There are two keys to pulling off a successful App-o-Rama and getting approved for all the cards you applied for.
1. Apply for them all on the same day, and as close to simultaneous as possible. By doing this, you lower your chance at getting denied for “too many recent inquiries” since they will all be processing at the same time.
2. Spread out the cards you get by applying to different lenders. Don’t apply for 4 Chase cards at one time. You’ll get denied.
However, you can apply for 1 personal card and 1 business card from each lender, so I highly suggest looking at getting business cards. Here’s how you can get business cards even if you don’t think you have a business.
In this AoR, I’m looking at applying for:
1 Chase personal card– Chase Air Tran (or possibly Chase Hyatt or Chase Priority Club)
1 Barclays personal card– Arrival card (or possibly Frontier card)
*2 Citi personal card– Citi AA MC Gold and Citi AA Visa (or possibly Citi Hilton Reserve)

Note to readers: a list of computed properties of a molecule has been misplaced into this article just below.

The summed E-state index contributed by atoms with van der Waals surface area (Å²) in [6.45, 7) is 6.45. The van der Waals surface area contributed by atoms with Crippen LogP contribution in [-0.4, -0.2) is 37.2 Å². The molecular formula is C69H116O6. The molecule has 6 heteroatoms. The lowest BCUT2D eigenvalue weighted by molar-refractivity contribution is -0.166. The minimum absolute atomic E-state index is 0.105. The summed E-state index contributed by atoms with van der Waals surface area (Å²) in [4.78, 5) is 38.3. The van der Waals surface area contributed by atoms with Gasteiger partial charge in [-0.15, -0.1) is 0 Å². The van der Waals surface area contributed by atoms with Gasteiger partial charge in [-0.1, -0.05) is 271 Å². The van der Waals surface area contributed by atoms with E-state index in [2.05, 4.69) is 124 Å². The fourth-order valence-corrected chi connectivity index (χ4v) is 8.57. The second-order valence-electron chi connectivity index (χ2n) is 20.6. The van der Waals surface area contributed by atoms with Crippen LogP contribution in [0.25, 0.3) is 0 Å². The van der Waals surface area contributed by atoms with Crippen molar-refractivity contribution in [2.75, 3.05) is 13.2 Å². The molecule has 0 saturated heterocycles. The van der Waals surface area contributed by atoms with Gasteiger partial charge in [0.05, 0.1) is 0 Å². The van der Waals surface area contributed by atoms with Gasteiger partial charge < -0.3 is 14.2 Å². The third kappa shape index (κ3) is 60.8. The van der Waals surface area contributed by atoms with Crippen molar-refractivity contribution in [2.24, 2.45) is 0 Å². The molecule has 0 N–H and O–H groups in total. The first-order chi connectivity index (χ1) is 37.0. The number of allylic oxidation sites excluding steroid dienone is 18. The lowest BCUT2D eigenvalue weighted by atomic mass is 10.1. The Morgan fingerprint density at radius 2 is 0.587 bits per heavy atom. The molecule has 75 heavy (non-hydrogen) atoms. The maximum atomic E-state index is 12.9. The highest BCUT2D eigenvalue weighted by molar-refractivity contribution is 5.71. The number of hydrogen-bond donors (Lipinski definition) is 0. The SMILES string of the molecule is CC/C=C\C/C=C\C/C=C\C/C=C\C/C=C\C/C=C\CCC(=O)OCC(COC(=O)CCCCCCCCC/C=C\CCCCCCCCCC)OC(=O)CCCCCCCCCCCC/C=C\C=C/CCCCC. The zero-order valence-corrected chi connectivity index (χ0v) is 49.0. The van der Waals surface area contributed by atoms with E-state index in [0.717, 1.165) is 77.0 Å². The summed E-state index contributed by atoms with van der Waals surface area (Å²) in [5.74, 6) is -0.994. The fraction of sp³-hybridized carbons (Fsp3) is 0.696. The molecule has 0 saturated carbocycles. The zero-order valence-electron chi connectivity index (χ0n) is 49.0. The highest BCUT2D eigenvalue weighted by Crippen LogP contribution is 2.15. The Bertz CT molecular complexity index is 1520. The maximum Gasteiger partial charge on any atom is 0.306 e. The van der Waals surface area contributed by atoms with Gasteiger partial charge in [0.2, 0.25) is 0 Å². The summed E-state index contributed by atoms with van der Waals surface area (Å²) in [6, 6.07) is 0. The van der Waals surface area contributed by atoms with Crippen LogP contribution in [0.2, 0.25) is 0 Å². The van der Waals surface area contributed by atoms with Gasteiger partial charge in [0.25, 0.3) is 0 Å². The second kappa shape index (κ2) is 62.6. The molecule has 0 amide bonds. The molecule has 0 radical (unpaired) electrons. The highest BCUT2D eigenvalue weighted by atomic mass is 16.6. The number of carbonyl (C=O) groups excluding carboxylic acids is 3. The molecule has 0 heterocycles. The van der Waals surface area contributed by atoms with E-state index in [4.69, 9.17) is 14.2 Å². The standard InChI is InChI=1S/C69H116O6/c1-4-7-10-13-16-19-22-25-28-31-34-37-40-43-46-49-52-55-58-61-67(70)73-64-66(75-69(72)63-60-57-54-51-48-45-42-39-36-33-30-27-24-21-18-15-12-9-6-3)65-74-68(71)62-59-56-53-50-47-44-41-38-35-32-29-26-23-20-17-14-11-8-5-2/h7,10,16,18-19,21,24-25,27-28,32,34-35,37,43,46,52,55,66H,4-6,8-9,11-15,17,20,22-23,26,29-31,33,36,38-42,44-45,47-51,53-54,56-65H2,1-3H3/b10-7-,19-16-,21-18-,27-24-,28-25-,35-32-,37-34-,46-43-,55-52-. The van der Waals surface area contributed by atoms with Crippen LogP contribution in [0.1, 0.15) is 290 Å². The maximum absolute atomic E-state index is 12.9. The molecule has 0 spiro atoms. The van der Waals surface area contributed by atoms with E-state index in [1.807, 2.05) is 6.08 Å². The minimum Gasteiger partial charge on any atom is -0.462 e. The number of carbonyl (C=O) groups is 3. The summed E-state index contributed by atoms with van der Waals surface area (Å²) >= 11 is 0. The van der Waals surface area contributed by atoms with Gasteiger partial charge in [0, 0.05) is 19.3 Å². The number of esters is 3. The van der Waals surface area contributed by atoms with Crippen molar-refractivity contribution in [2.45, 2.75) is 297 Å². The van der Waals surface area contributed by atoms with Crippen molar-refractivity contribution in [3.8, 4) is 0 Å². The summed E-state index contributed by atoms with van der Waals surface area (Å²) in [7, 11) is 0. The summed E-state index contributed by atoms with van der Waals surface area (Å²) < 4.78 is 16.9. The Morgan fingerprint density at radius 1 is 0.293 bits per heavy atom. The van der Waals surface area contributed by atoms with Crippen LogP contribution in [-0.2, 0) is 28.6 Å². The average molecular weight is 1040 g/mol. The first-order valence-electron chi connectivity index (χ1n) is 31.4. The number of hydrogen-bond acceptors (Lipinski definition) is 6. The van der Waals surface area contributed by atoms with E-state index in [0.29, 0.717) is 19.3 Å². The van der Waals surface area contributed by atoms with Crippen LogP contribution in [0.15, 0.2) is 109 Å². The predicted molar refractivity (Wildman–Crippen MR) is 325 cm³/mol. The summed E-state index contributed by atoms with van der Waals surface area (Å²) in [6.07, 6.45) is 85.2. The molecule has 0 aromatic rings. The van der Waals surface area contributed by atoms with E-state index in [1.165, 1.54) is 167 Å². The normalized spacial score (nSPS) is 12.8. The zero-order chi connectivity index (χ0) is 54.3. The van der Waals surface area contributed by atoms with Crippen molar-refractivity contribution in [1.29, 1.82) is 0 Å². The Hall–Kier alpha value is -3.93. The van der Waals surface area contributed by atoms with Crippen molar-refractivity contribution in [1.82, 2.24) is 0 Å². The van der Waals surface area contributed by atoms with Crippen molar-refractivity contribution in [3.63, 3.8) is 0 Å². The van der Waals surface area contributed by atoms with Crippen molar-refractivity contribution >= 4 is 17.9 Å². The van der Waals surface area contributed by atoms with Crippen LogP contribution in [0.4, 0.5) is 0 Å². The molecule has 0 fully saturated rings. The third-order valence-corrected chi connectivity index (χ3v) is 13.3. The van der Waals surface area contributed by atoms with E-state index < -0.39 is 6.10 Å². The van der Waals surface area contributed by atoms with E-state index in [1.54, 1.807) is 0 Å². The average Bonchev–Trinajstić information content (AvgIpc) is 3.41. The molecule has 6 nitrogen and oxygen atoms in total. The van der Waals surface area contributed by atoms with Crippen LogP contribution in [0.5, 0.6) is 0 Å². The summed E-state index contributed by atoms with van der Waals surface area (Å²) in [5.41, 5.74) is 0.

1 US Bank personal card- Club Carlson
1 Bank of American personal card- Virgin Atlantic
*Usually I recommend only going for 1 personal card from each lender, but Citi is an exception that seems to work.
Spread your applications among lenders and don’t get greedy and you’ll have a good shot at getting approved for all of them.
Will getting all these cards kill my credit score?
The short answer is, probably not. Check out this post on why that is and how my personal credit score has been affected (and its not negatively).
I need your help! I’ve got some tough decisions to make, so in the comments below, let me know what cards you think I should get and what cards you are aiming for in your next AoR!
This content is not provided or commissioned by the credit card issuer. Opinions expressed here are author’s alone, not those of the credit card issuer, and have not been reviewed, approved or otherwise endorsed by the credit card issuer. This site may be compensated through the credit card issuer Affiliate Program.